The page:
I was absolutely gutted to reported here on the BBC that the Immigration Advisory Service has gone into administration. I've had many dealings with them over the years and they have always been incredibly helpful. It saddens me to think of the massively overworked staff being suddenly propelled into unemployment.
In Scotland, the IAS had an office in Glasgow and they did a free telephone advice day on a Wednesday. This was a lifeline to many people who had immigration related problems. The immigration rules in this country are extremely complicated and the UK Border Agency does not always treat people fairly. A free advisory service to those most in need is vital.
You may remember that my friend Juliette Frangos wrote a few months ago of her concerns as a lawyer in a law centre about the cuts in Legal Aid. A situation where the most vulnerable can't access the law is not acceptable in a liberal society and a brush with the immigration system can mean the difference between life and death.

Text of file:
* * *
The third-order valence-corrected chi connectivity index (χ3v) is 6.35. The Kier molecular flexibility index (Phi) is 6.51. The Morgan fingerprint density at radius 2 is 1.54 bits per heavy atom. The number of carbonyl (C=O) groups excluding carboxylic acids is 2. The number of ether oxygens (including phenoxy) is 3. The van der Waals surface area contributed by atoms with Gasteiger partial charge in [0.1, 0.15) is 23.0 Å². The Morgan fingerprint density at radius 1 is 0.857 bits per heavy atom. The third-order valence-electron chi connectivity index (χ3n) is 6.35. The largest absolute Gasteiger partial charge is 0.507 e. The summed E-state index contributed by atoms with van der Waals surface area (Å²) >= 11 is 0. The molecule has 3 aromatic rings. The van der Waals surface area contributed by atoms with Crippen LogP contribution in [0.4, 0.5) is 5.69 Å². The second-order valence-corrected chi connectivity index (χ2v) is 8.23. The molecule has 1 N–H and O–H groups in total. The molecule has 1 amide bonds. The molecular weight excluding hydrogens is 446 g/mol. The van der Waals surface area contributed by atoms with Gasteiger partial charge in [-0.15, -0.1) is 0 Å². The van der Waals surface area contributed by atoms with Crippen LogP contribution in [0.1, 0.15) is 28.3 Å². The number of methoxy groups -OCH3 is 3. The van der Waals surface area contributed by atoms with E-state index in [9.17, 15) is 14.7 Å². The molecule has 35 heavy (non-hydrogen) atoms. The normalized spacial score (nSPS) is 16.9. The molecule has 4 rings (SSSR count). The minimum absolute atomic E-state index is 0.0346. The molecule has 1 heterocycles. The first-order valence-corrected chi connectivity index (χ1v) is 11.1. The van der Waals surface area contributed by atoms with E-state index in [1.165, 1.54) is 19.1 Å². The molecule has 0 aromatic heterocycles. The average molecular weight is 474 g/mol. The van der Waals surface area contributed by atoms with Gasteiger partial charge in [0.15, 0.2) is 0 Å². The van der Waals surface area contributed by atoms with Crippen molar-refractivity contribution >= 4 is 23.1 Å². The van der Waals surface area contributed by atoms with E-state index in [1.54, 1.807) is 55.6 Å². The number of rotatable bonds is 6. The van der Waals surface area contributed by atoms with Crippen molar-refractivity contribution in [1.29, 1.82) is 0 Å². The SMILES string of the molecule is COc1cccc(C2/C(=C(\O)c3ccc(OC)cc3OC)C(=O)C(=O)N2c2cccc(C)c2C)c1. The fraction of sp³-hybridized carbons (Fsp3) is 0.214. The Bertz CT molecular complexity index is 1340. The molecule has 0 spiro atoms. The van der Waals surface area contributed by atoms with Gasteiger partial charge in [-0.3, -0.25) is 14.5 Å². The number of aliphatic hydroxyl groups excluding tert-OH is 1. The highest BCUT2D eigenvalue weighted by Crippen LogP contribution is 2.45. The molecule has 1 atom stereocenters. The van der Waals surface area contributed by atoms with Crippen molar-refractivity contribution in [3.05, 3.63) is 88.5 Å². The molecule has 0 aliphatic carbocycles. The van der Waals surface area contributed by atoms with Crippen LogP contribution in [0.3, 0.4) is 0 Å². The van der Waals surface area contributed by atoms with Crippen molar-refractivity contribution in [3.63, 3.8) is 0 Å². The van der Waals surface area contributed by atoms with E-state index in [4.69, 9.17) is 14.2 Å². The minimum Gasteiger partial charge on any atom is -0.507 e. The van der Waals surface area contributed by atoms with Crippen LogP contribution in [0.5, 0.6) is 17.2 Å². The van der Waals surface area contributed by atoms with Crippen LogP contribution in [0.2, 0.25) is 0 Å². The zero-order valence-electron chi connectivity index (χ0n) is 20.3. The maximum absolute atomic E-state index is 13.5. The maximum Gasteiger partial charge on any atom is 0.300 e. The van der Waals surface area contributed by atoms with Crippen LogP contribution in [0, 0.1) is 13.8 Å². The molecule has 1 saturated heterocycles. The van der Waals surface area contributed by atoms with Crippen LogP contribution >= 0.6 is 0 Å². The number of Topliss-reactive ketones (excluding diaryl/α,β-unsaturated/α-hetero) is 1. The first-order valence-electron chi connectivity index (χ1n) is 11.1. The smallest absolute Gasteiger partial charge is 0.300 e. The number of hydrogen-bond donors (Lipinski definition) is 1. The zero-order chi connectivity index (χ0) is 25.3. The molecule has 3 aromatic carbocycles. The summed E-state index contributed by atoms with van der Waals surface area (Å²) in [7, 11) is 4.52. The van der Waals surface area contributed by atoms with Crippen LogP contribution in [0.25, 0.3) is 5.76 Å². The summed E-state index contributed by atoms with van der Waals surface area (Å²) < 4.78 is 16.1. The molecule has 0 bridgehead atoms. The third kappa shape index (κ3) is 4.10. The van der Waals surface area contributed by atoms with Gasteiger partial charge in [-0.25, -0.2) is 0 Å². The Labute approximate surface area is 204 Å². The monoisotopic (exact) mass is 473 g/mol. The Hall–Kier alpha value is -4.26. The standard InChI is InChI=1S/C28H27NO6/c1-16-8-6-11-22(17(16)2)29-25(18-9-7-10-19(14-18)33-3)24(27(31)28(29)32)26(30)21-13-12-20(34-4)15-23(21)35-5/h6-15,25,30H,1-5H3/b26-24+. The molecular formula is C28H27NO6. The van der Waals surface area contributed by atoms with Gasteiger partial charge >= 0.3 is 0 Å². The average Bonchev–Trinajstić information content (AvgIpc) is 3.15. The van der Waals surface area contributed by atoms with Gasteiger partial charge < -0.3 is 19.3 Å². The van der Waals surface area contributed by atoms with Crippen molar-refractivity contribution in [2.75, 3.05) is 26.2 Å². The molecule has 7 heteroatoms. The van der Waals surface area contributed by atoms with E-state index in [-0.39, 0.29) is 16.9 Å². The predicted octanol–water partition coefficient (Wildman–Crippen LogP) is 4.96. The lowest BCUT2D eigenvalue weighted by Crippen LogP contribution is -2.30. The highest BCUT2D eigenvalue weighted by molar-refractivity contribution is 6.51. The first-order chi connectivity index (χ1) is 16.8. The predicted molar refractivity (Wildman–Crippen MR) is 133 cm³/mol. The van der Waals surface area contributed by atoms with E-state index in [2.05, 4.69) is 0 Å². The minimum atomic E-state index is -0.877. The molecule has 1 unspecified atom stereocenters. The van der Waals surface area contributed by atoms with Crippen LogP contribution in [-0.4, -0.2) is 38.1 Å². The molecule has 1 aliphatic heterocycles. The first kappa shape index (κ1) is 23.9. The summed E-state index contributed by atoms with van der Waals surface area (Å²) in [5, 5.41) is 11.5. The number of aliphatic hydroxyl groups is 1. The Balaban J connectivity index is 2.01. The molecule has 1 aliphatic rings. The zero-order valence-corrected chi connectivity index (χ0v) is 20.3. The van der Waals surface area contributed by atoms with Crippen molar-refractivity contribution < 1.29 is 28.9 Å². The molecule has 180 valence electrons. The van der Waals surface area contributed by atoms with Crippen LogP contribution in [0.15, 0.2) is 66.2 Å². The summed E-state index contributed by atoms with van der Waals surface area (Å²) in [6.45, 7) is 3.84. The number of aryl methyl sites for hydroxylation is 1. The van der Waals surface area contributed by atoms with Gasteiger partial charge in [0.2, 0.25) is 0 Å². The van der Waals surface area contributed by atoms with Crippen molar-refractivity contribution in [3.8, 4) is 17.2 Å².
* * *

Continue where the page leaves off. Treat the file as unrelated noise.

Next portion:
How many times have we heard of people like Janipher Maseko, the teenage mother thrown into Yarl's Wood and separated from her breastfeeding baby, or Mehdi Kazemi, the gay asylum seeker threatened with deportation to Iran. Thankfully both these stories ended with them being able to stay in this country, but how many others don't get the help they need?
I could tell you no end of stories where the UK Border Agency went against its own policies or made decisions that were just plain wrong. They aren't mine to tell, though, so I can't give you the details. Just take my word that if it hadn't been for organisations like the Immigration Advisory Service and an MP willing to go into battle on their behalf, the people concerned would have suffered even more than they did.
Imagine the stress of facing a terminal illness and your sister is refused entrance to this country - and her appeal is unlikely to be heard before you die. Imagine the fear of being told you have to live apart from your husband or wife, possibly for months or years on end. Imagine being told you have to make an expensive and potentially dangerous foreign trip to apply for a visa because of a mix up. These sorts of things happen every day and it's vital that people have someone they can go to for advice that doesn't cost the earth when they need it.
It's vital that funds are found from somewhere to keep IAS or something very like it going. IAS always had more clients on its books than it could comfortably deal with - it needed to be expanded not closed.